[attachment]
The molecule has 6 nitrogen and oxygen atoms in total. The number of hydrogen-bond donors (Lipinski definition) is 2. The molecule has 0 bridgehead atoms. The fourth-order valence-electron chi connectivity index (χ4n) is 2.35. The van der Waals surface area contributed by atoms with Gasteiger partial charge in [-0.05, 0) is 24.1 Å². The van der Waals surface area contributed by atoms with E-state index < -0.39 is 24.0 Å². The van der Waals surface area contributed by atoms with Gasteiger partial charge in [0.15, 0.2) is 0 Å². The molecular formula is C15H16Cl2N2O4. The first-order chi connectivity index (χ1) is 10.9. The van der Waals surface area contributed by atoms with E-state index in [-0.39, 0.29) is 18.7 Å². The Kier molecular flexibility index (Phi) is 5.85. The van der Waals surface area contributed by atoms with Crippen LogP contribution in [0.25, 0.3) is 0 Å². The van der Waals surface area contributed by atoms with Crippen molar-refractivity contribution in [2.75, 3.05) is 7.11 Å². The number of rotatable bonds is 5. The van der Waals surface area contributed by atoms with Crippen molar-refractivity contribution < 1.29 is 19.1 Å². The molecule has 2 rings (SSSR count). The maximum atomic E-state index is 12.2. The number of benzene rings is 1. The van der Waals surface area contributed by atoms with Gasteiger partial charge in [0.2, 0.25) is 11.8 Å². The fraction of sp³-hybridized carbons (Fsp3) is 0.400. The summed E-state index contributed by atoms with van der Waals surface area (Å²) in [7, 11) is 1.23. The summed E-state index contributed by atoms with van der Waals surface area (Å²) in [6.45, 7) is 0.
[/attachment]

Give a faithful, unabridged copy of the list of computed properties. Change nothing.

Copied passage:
The molecule has 6 nitrogen and oxygen atoms in total. The number of hydrogen-bond donors (Lipinski definition) is 2. The molecule has 0 bridgehead atoms. The fourth-order valence-electron chi connectivity index (χ4n) is 2.35. The van der Waals surface area contributed by atoms with Gasteiger partial charge in [-0.05, 0) is 24.1 Å². The van der Waals surface area contributed by atoms with E-state index < -0.39 is 24.0 Å². The van der Waals surface area contributed by atoms with Gasteiger partial charge in [0.15, 0.2) is 0 Å². The molecular formula is C15H16Cl2N2O4. The first-order chi connectivity index (χ1) is 10.9. The van der Waals surface area contributed by atoms with E-state index in [-0.39, 0.29) is 18.7 Å². The Kier molecular flexibility index (Phi) is 5.85. The van der Waals surface area contributed by atoms with Crippen LogP contribution in [0.25, 0.3) is 0 Å². The van der Waals surface area contributed by atoms with Crippen molar-refractivity contribution in [2.75, 3.05) is 7.11 Å². The number of rotatable bonds is 5. The van der Waals surface area contributed by atoms with Crippen molar-refractivity contribution < 1.29 is 19.1 Å². The molecule has 2 rings (SSSR count). The maximum atomic E-state index is 12.2. The number of benzene rings is 1. The van der Waals surface area contributed by atoms with Gasteiger partial charge in [0.2, 0.25) is 11.8 Å². The fraction of sp³-hybridized carbons (Fsp3) is 0.400. The summed E-state index contributed by atoms with van der Waals surface area (Å²) in [7, 11) is 1.23. The summed E-state index contributed by atoms with van der Waals surface area (Å²) in [6.45, 7) is 0.